Fruit and vegetables contain powerful antioxidants that help to protect skin from the cellular damage caused by free radicals. Free radicals are caused by smoking, pollution and sunlight and can cause wrinkling and age spots. Eat a rainbow of colourful fruit and vegetables and aim for at least five portions a day. Betacarotene, found in pumpkin, carrots and sweet potatoes, and lutein, found in kale, papaya and spinach are potent antioxidants, important for normal skin cell development and healthy skin tone.
Vitamin C is also a super antioxidant. It is needed for a strong immune system, radiant skin and helps blemishes heal properly. The best sources are blackcurrants, blueberries, broccoli, guava,kiwi fruits, oranges, papaya, strawberries and sweet potatoes. They all help to produce collagen that strengthens the capillaries that supply the skin.
Selenium is a powerful antioxidant. It works alongside other antioxidants such as Vitamins E and C and is essential for the immune system. Studies suggest that a selenium-rich diet can help to protect against skin cancer, sun damage and age spots. One way to boost your intake is to eat Brazil nuts. Just four nuts will provide the recommended daily amount. Other good sources are fish, shellfish, eggs, wheatgerm, tomatoes and broccoli.
Vitamin E protects skin from oxidative (cell) damage and supports healthy skin growth. Foods high in vitamin E include almonds, avocado, hazelnuts, pine nuts and sunflower and corn oils.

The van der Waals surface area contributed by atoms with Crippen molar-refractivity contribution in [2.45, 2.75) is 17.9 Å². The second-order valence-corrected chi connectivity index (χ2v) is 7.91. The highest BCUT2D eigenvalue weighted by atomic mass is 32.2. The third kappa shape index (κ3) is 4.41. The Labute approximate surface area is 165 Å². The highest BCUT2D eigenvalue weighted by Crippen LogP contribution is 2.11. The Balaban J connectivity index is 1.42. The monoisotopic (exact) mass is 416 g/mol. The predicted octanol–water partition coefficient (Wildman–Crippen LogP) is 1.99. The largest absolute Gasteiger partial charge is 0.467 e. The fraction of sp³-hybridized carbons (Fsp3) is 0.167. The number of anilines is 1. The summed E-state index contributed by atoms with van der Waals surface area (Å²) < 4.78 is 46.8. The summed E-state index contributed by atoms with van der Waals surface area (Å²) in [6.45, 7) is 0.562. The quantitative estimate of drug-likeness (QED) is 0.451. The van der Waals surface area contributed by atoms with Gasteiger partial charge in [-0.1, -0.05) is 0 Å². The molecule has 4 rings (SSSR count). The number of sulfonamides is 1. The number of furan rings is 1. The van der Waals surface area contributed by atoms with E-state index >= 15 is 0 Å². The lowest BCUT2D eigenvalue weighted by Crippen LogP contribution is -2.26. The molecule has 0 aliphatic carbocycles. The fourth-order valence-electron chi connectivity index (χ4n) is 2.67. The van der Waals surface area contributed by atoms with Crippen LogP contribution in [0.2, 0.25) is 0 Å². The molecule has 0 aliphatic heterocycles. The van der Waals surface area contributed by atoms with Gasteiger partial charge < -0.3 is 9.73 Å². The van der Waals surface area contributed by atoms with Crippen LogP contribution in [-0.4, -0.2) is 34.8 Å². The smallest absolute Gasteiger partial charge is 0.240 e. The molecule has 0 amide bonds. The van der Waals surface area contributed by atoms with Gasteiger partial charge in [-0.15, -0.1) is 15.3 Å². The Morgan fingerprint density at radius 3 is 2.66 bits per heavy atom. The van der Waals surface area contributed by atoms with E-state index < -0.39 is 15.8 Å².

Skin needs moisture to stay flexible. Even mild dehydration will cause your skin to look dry, tired and slightly grey. Drink six to eight glasses of water a day - all fluids count towards your daily allowance, but water is the best. Herbal, caffeine-free teas are good too.
Monounsaturated and polyunsaturated fats - the types found in avocados, fish, nuts and seeds - provide essential fatty acids which act as a natural moisturiser for your skin, keeping it supple. These fats also come packaged with a healthy dose of Vitamin E, which will help protect against free radical damage.
Make sure you get enough omega-3 and omega-6 fats. These are essential fatty acids which mean they cannot be made in the body and must be obtained through the diet. You will find omega-3s in oily fish and plant sources such as flaxseed oil, linseeds, walnut and rapeseed oil. Omega-3 fats encourage the body to produce anti-inflammatory compounds, which can help skin, particularly inflammatory skin conditions such as eczema and psorasis.
Eat plenty of beans, pulses, porridge and other slow-releasing carbohydrates. These release sugar into the blood stream gradually, providing you with a steady supply of energy and leaving you feeling satisfied for longer and therefore less likely to snack. Avoid high GI carbohydrates like biscuits and sugary drinks, as they lead to production of insulin, which may damage collagen and accelerate wrinkles.